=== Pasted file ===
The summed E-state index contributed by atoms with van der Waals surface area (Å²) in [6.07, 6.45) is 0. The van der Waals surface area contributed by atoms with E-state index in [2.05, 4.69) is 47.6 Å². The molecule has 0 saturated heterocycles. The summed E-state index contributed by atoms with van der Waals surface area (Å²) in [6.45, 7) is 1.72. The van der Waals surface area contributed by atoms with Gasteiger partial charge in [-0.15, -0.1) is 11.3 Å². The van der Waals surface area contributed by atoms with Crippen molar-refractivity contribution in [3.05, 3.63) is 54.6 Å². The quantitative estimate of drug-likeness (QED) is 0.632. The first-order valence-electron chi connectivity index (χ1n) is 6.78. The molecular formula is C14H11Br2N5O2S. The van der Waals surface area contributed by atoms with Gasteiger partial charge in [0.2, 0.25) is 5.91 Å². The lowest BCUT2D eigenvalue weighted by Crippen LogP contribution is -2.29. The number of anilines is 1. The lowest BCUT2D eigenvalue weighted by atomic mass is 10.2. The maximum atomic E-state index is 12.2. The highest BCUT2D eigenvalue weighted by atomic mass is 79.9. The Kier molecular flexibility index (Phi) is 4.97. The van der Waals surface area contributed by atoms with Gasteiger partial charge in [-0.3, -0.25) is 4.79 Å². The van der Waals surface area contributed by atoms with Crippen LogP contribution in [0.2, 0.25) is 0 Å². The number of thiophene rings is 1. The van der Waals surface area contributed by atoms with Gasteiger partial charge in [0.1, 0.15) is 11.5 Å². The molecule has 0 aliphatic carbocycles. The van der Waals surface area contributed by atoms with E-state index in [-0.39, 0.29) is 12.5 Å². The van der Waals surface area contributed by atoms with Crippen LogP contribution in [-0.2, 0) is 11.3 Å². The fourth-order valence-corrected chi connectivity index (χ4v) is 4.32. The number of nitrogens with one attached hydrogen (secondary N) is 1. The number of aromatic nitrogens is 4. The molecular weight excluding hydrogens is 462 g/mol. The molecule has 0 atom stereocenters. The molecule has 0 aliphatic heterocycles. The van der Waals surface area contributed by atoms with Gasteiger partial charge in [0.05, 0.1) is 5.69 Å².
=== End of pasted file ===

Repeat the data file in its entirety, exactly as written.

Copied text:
The summed E-state index contributed by atoms with van der Waals surface area (Å²) in [6.07, 6.45) is 0. The van der Waals surface area contributed by atoms with E-state index in [2.05, 4.69) is 47.6 Å². The molecule has 0 saturated heterocycles. The summed E-state index contributed by atoms with van der Waals surface area (Å²) in [6.45, 7) is 1.72. The van der Waals surface area contributed by atoms with Gasteiger partial charge in [-0.15, -0.1) is 11.3 Å². The van der Waals surface area contributed by atoms with Crippen molar-refractivity contribution in [3.05, 3.63) is 54.6 Å². The quantitative estimate of drug-likeness (QED) is 0.632. The first-order valence-electron chi connectivity index (χ1n) is 6.78. The molecular formula is C14H11Br2N5O2S. The van der Waals surface area contributed by atoms with Gasteiger partial charge in [0.2, 0.25) is 5.91 Å². The lowest BCUT2D eigenvalue weighted by Crippen LogP contribution is -2.29. The number of anilines is 1. The lowest BCUT2D eigenvalue weighted by atomic mass is 10.2. The maximum atomic E-state index is 12.2. The highest BCUT2D eigenvalue weighted by atomic mass is 79.9. The Kier molecular flexibility index (Phi) is 4.97. The van der Waals surface area contributed by atoms with Gasteiger partial charge in [-0.3, -0.25) is 4.79 Å². The van der Waals surface area contributed by atoms with Crippen LogP contribution in [0.2, 0.25) is 0 Å². The number of thiophene rings is 1. The van der Waals surface area contributed by atoms with Gasteiger partial charge in [0.1, 0.15) is 11.5 Å². The molecule has 0 aliphatic carbocycles. The van der Waals surface area contributed by atoms with E-state index in [-0.39, 0.29) is 12.5 Å². The van der Waals surface area contributed by atoms with Crippen LogP contribution in [-0.2, 0) is 11.3 Å². The fourth-order valence-corrected chi connectivity index (χ4v) is 4.32. The number of nitrogens with one attached hydrogen (secondary N) is 1. The number of aromatic nitrogens is 4. The molecular weight excluding hydrogens is 462 g/mol. The molecule has 0 atom stereocenters. The molecule has 0 aliphatic heterocycles. The van der Waals surface area contributed by atoms with Gasteiger partial charge in [0.05, 0.1) is 5.69 Å².